On my drive to work this week, I’ve noticed some welcome colour on the landscape with the yellow daffodils (that survived the snow), standing up confident and bold.

The lighter evenings have also brought wonderful sounds of bird song later in the day at dusk. Spring is on its way.

One up-side to the bare trees is being able to see birds flitting in-between the branches, busy collecting materials for their nests and searching for food in preparation for the start of the breeding season. For me, this is the most exciting time of the year. I’ve got a bird box in my garden, and I’m waiting patiently for my first tenants.

Being a bird is precarious, with so many things to over-come, such as the changeable weather, lack of food and predators to worry about, I’d imagine that a ready-made home would be quite a relief to find.

This is a good example of us doing something relatively easy and quick to help wildlife. We often hear stories about much-loved species of wildlife declining: starlings are in decline, as are hedgehogs and bees, so is it really that easy to make a difference?

The short answer is yes, we can make a difference, but to make a real impact and keep the effort to a minimum for many of us who are time-poor, we need to do it en-masse.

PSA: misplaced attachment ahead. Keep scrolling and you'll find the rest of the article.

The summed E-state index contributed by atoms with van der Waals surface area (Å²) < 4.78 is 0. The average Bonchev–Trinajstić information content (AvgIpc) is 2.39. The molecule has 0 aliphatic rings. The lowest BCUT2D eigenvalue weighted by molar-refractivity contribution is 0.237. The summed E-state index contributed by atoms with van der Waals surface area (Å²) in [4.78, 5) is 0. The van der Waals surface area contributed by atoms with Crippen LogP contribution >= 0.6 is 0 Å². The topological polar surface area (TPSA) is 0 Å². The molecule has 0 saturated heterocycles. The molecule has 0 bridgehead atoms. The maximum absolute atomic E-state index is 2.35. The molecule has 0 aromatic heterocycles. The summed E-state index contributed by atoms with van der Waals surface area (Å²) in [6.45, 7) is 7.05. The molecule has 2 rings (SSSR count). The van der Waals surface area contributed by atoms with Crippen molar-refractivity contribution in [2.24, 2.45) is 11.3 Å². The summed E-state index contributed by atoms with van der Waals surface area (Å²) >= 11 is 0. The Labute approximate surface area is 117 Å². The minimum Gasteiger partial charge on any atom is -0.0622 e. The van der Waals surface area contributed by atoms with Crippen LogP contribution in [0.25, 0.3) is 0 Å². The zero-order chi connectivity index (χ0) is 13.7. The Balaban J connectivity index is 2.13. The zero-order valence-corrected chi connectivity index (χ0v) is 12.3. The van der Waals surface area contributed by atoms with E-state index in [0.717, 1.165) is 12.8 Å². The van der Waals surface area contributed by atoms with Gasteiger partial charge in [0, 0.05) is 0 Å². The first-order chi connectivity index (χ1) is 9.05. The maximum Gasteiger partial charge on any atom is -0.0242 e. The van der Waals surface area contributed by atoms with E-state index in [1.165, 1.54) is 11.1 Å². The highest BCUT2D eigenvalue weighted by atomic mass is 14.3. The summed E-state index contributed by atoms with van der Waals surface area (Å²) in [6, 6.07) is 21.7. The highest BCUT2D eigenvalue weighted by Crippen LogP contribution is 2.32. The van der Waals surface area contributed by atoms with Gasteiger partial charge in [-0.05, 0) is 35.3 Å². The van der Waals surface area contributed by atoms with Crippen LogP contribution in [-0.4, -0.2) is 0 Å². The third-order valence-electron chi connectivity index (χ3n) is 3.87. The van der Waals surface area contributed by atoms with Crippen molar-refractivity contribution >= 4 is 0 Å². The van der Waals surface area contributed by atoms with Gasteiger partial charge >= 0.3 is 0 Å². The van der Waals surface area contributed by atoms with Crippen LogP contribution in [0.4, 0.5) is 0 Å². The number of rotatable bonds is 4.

So, if everyone made one small change to their garden in your street, you can significantly improve the survival rates for many of our beloved garden visitors.

For example, why not put a hole in a fence to create a corridor for hedgehogs to move between gardens? Or, put some nectar-rich plants in your garden for the bees?

Bird feeders, water and bird houses will all help our feathered friends to settle in your green space and get the most from it.

It’s not just the wildlife we’re helping – there is pleasure to be taken from watching wildlife thrive and grow in your garden, it’s a great family activity to do together and it’s been proven that spending time outside, moving around and getting fresh air, is good for our physical and mental health.

If you’ve already made your garden wildlife friendly, entries for our Wildlife Friendly Gardening Competition 2018 are open on April 1 at www.dorsetwildlifetrust.org.uk/wildlife-gardening.

Here you’ll also find information and tips on creating and maintaining a garden for wildlife.